There is no warning label or preparation kit that can prepare you for the feelings that crash through your body when your loved one is diagnosed with Alzheimer’s disease. There is no article or research paper that can fully explain to you how it feels when the person you’ve adored and grown with over the years can no longer remember your name. Millions of dollars in funding to search for a cure cannot give you back the person you long for. Loving someone with Alzheimer’s disease is such a lonely experience, because you cannot talk to that beloved person about it. You can’t sit with her and process your feelings. You can’t say goodbye to her in a way you might want to, at least not in a way that she will be able to receive. You are there, loving her and remembering her, and she is far away, with you but not with you anymore.
Loving someone with Alzheimer’s disease is like loving someone you no longer know. Grieving for a loved one with Alzheimer’s disease requires grieving twice. When she loses her memory and you lose your history, and when you lose her for the final time. The first time, the time when she stops knowing who you are and the life you’ve had together, is heartbreaking. What is a life if not a tally of memories from past experiences? What happens to a relationship when one person no longer shares the past joys and sorrows, anguish and happiness? How do you move forward with someone when she is no longer moving forward?
And the second time, the time after you’re quite tired and she’s quite tired. The time when you feel worn down by all the care and the sickness and the loss, but then she breathes her final breath, and it’s like a punch in the stomach all over again. Because she wasn’t really here, but she was here. And now she is gone and you have to sit with all the memories alone again. And it doesn’t feel fair or right. How can you lose someone you love twice? How does any human bear such a thing?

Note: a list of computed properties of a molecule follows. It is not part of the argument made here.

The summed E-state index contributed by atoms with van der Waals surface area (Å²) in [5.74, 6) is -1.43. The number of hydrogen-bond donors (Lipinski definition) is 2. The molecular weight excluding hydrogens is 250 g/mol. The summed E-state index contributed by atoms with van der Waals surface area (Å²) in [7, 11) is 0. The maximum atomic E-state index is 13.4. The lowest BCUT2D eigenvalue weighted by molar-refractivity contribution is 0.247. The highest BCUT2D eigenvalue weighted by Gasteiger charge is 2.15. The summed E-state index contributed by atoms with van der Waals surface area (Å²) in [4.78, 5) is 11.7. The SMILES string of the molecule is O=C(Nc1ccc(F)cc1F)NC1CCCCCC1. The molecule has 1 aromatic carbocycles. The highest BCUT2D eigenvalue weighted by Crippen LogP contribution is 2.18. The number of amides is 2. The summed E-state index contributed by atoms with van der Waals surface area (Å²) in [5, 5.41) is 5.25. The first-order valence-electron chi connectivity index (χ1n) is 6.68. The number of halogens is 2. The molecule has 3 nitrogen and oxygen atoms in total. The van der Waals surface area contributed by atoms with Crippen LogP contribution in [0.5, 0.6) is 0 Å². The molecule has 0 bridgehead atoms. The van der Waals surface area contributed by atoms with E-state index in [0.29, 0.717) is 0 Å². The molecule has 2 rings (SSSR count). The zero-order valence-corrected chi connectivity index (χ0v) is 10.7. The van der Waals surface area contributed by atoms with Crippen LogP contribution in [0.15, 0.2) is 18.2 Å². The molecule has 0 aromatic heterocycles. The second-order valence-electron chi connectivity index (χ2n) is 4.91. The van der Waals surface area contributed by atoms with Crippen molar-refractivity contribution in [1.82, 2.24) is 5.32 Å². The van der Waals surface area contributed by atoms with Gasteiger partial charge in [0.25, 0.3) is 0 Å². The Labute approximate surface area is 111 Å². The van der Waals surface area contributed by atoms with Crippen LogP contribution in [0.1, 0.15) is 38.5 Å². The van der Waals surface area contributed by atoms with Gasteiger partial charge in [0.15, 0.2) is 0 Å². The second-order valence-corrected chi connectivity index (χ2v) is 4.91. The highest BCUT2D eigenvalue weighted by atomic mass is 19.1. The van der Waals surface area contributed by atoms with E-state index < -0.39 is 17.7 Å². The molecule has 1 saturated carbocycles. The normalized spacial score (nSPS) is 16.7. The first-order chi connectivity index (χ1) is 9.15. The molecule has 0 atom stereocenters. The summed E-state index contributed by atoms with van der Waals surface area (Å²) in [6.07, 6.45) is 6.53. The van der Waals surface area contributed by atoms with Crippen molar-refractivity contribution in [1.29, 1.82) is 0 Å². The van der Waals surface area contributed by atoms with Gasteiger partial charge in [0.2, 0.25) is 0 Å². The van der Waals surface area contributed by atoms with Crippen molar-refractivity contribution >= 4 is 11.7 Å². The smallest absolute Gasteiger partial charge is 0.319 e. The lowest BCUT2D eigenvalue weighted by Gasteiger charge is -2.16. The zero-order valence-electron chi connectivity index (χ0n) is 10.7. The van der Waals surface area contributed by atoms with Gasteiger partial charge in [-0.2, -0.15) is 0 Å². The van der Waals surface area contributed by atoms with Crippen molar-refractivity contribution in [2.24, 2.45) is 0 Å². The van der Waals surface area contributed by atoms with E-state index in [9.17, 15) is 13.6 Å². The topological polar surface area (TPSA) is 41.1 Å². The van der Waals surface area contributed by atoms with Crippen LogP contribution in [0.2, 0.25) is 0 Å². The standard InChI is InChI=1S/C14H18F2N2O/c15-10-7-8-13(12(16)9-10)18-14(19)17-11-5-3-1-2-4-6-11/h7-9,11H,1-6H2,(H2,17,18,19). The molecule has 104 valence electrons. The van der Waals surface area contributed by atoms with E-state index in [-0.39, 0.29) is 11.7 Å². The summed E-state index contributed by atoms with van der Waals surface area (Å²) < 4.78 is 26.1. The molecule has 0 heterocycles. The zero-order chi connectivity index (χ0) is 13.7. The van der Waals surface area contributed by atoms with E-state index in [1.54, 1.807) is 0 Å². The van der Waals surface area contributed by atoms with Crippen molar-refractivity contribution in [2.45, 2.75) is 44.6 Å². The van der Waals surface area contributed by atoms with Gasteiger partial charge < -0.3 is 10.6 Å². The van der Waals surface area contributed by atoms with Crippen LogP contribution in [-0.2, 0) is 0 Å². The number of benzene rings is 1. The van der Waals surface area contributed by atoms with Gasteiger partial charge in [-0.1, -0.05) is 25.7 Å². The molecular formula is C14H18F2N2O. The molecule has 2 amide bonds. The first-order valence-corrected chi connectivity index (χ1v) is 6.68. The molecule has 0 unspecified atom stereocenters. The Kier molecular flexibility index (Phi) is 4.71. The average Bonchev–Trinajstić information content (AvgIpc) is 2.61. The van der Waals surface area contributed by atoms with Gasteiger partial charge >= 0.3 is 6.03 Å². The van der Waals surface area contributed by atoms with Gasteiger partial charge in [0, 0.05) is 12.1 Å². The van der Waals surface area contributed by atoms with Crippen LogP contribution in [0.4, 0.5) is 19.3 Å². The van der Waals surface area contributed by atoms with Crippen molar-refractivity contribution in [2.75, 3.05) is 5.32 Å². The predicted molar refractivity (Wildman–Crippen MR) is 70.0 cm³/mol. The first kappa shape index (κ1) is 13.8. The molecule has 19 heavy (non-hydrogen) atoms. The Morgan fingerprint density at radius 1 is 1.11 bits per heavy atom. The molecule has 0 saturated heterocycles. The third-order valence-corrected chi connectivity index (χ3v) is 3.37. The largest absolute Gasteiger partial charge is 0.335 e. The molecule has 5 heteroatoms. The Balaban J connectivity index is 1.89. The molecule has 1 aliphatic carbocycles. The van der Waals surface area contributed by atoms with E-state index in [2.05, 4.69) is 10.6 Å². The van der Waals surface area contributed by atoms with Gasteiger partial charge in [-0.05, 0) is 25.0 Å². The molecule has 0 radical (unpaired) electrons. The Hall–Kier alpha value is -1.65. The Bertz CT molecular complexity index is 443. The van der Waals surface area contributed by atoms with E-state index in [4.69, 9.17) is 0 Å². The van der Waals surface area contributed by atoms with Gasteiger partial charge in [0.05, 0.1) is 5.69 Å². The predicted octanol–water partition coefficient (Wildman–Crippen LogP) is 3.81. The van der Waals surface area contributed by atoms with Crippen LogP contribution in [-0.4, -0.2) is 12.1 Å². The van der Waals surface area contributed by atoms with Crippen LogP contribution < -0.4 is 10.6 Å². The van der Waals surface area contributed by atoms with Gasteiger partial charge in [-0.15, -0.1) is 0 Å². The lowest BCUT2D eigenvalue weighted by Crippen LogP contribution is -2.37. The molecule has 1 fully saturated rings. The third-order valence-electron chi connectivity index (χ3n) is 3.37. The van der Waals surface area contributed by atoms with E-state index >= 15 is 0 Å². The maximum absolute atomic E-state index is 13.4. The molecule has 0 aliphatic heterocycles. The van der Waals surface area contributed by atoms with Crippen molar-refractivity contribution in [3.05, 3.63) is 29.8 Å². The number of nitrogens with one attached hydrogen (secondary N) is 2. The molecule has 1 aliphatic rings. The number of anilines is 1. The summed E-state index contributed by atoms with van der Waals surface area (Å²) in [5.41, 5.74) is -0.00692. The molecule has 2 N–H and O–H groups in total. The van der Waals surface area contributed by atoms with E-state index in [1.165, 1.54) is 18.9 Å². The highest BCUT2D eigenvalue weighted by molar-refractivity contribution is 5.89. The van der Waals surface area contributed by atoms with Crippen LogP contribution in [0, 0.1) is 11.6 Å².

But after the fire, after the consuming grief and pain, eventually comes a time when you start to breathe easier. The smoke clears away and you see once again that person, young and happy and how she was when she could still dance. You remember her deep laugh, how infectious it was to everyone around her. Or you remember her fiery side, when she didn’t let anyone walk all over you, and she said things she probably shouldn’t have but you loved her all the more for it. You remember how she always made big plans at the last minute because she hated to be tied down but she loved adventure.
As the grief eases, because we know it never really goes away, you don’t remember her in the sad and frail days so much. You choose to remember her vivaciousness and her kindness and her heart for the underdog. You remember how it felt to hold her hand and sometimes this makes it hard to breathe, but God, it also brings you life to remember her like that. Loving someone with Alzheimer’s disease is like loving two different people. And you love them both more than you can handle.
And you realize that you aren’t really alone. She’s still there, in the expressions you use and the way you toss your hand in the air when you’re annoyed. She’s always there when you’re sick and making her favorite homemade remedies that you aren’t sure even work, but you will do them forever. She is all the best and worst things in your life because she was there and then she was gone. And how do you live with that? But somehow you do. And you keep going because you know if she was here, she would look you in the eye and tell you to just get on with it already.
So you do.